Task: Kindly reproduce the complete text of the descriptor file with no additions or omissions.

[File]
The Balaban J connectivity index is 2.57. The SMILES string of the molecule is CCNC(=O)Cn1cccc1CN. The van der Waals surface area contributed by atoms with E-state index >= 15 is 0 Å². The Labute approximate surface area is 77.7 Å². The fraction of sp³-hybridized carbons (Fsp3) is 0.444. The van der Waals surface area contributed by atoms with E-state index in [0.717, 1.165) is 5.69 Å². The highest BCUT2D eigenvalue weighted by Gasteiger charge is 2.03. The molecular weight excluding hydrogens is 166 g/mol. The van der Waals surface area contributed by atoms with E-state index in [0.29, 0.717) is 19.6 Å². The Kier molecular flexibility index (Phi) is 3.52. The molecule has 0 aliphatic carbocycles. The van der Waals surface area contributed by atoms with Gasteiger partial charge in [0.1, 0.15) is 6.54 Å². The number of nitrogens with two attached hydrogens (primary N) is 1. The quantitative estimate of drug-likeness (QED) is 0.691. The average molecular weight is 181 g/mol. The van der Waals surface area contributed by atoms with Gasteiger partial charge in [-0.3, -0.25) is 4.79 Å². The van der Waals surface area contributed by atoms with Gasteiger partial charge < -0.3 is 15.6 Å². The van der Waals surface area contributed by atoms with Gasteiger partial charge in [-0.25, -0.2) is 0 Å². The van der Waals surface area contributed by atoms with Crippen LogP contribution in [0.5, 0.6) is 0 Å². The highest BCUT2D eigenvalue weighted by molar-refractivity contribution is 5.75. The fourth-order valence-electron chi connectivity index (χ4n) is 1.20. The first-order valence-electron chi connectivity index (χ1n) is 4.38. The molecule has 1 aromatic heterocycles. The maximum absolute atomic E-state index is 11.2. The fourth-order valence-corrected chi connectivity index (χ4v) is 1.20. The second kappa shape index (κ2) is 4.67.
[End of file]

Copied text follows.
The Balaban J connectivity index is 2.57. The SMILES string of the molecule is CCNC(=O)Cn1cccc1CN. The van der Waals surface area contributed by atoms with E-state index >= 15 is 0 Å². The Labute approximate surface area is 77.7 Å². The fraction of sp³-hybridized carbons (Fsp3) is 0.444. The van der Waals surface area contributed by atoms with E-state index in [0.717, 1.165) is 5.69 Å². The highest BCUT2D eigenvalue weighted by Gasteiger charge is 2.03. The molecular weight excluding hydrogens is 166 g/mol. The van der Waals surface area contributed by atoms with E-state index in [0.29, 0.717) is 19.6 Å². The Kier molecular flexibility index (Phi) is 3.52. The molecule has 0 aliphatic carbocycles. The van der Waals surface area contributed by atoms with Gasteiger partial charge in [0.1, 0.15) is 6.54 Å². The number of nitrogens with two attached hydrogens (primary N) is 1. The quantitative estimate of drug-likeness (QED) is 0.691. The average molecular weight is 181 g/mol. The van der Waals surface area contributed by atoms with Gasteiger partial charge in [-0.3, -0.25) is 4.79 Å². The van der Waals surface area contributed by atoms with Gasteiger partial charge < -0.3 is 15.6 Å². The van der Waals surface area contributed by atoms with Gasteiger partial charge in [-0.25, -0.2) is 0 Å². The van der Waals surface area contributed by atoms with Crippen LogP contribution in [0.5, 0.6) is 0 Å². The highest BCUT2D eigenvalue weighted by molar-refractivity contribution is 5.75. The fourth-order valence-electron chi connectivity index (χ4n) is 1.20. The first-order valence-electron chi connectivity index (χ1n) is 4.38. The molecule has 1 aromatic heterocycles. The maximum absolute atomic E-state index is 11.2. The fourth-order valence-corrected chi connectivity index (χ4v) is 1.20. The second kappa shape index (κ2) is 4.67.